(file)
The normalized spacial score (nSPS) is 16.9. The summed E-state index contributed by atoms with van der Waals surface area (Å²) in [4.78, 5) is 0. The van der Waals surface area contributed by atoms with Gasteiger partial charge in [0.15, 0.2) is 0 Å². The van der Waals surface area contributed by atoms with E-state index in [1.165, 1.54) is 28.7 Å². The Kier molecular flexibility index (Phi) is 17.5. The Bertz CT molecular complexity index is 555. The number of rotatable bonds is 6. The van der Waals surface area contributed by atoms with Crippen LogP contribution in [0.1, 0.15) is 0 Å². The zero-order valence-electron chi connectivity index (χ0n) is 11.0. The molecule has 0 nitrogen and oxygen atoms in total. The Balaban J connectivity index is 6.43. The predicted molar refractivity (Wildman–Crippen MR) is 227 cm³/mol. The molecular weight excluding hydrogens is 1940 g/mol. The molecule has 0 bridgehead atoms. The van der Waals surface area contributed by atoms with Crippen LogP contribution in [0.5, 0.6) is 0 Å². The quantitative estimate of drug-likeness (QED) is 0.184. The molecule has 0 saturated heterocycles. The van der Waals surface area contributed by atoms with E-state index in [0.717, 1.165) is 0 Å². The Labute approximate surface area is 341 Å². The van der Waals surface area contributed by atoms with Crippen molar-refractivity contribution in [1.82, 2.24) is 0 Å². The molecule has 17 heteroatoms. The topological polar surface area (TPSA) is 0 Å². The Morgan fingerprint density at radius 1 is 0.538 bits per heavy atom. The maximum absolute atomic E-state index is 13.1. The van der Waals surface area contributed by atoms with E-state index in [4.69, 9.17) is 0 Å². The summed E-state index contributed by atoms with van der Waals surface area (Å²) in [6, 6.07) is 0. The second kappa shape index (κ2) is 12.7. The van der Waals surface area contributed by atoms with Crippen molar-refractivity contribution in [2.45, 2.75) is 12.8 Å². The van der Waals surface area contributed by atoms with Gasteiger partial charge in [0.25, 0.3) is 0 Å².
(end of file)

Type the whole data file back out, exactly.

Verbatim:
The normalized spacial score (nSPS) is 16.9. The summed E-state index contributed by atoms with van der Waals surface area (Å²) in [4.78, 5) is 0. The van der Waals surface area contributed by atoms with Gasteiger partial charge in [0.15, 0.2) is 0 Å². The van der Waals surface area contributed by atoms with E-state index in [1.165, 1.54) is 28.7 Å². The Kier molecular flexibility index (Phi) is 17.5. The Bertz CT molecular complexity index is 555. The number of rotatable bonds is 6. The van der Waals surface area contributed by atoms with Crippen LogP contribution in [0.1, 0.15) is 0 Å². The zero-order valence-electron chi connectivity index (χ0n) is 11.0. The molecule has 0 nitrogen and oxygen atoms in total. The Balaban J connectivity index is 6.43. The predicted molar refractivity (Wildman–Crippen MR) is 227 cm³/mol. The molecular weight excluding hydrogens is 1940 g/mol. The molecule has 0 bridgehead atoms. The van der Waals surface area contributed by atoms with Crippen LogP contribution in [0.5, 0.6) is 0 Å². The quantitative estimate of drug-likeness (QED) is 0.184. The molecule has 0 saturated heterocycles. The van der Waals surface area contributed by atoms with E-state index in [0.717, 1.165) is 0 Å². The Labute approximate surface area is 341 Å². The van der Waals surface area contributed by atoms with Crippen molar-refractivity contribution in [1.82, 2.24) is 0 Å². The molecule has 17 heteroatoms. The topological polar surface area (TPSA) is 0 Å². The Morgan fingerprint density at radius 1 is 0.538 bits per heavy atom. The maximum absolute atomic E-state index is 13.1. The van der Waals surface area contributed by atoms with E-state index in [4.69, 9.17) is 0 Å². The summed E-state index contributed by atoms with van der Waals surface area (Å²) in [6, 6.07) is 0. The second kappa shape index (κ2) is 12.7. The van der Waals surface area contributed by atoms with Crippen molar-refractivity contribution in [2.45, 2.75) is 12.8 Å². The van der Waals surface area contributed by atoms with Gasteiger partial charge in [0.25, 0.3) is 0 Å².